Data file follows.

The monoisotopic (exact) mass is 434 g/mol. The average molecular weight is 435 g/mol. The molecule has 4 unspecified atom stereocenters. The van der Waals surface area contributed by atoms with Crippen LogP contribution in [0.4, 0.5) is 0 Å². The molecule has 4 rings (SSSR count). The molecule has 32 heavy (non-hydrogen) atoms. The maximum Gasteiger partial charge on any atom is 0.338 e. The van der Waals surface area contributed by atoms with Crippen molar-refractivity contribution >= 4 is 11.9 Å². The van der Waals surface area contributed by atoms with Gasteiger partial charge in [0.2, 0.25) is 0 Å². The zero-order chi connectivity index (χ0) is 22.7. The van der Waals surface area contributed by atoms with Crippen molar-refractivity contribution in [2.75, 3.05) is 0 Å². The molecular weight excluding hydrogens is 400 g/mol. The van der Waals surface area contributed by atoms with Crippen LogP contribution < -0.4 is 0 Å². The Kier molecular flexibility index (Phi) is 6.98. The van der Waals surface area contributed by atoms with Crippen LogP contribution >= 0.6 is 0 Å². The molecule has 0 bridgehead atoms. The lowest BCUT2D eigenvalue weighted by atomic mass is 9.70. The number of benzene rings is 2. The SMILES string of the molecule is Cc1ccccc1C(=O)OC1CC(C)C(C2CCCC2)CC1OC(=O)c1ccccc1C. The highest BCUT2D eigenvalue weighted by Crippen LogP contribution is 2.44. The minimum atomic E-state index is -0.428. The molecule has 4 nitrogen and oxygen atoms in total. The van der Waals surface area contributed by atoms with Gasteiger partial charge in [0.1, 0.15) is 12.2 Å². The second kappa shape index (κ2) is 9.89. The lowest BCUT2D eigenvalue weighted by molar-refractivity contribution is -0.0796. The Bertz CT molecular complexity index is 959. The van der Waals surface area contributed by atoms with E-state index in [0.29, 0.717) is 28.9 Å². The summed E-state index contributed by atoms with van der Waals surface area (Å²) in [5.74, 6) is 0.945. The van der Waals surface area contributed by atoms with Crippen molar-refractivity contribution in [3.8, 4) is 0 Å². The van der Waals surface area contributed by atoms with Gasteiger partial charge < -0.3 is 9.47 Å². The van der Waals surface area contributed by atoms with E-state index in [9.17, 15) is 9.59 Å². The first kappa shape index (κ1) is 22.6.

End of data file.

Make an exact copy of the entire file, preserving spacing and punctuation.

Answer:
The monoisotopic (exact) mass is 434 g/mol. The average molecular weight is 435 g/mol. The molecule has 4 unspecified atom stereocenters. The van der Waals surface area contributed by atoms with Crippen LogP contribution in [0.4, 0.5) is 0 Å². The molecule has 4 rings (SSSR count). The molecule has 32 heavy (non-hydrogen) atoms. The maximum Gasteiger partial charge on any atom is 0.338 e. The van der Waals surface area contributed by atoms with Crippen molar-refractivity contribution >= 4 is 11.9 Å². The van der Waals surface area contributed by atoms with Gasteiger partial charge in [0.2, 0.25) is 0 Å². The zero-order chi connectivity index (χ0) is 22.7. The van der Waals surface area contributed by atoms with Crippen molar-refractivity contribution in [2.75, 3.05) is 0 Å². The molecular weight excluding hydrogens is 400 g/mol. The van der Waals surface area contributed by atoms with Crippen LogP contribution < -0.4 is 0 Å². The Kier molecular flexibility index (Phi) is 6.98. The van der Waals surface area contributed by atoms with Crippen LogP contribution >= 0.6 is 0 Å². The molecule has 0 bridgehead atoms. The lowest BCUT2D eigenvalue weighted by atomic mass is 9.70. The number of benzene rings is 2. The SMILES string of the molecule is Cc1ccccc1C(=O)OC1CC(C)C(C2CCCC2)CC1OC(=O)c1ccccc1C. The highest BCUT2D eigenvalue weighted by Crippen LogP contribution is 2.44. The minimum atomic E-state index is -0.428. The molecule has 4 nitrogen and oxygen atoms in total. The van der Waals surface area contributed by atoms with Gasteiger partial charge in [0.1, 0.15) is 12.2 Å². The second kappa shape index (κ2) is 9.89. The lowest BCUT2D eigenvalue weighted by molar-refractivity contribution is -0.0796. The Bertz CT molecular complexity index is 959. The van der Waals surface area contributed by atoms with E-state index in [0.29, 0.717) is 28.9 Å². The summed E-state index contributed by atoms with van der Waals surface area (Å²) in [5.74, 6) is 0.945. The van der Waals surface area contributed by atoms with Crippen molar-refractivity contribution in [3.8, 4) is 0 Å². The van der Waals surface area contributed by atoms with Gasteiger partial charge < -0.3 is 9.47 Å². The van der Waals surface area contributed by atoms with E-state index in [9.17, 15) is 9.59 Å². The first kappa shape index (κ1) is 22.6.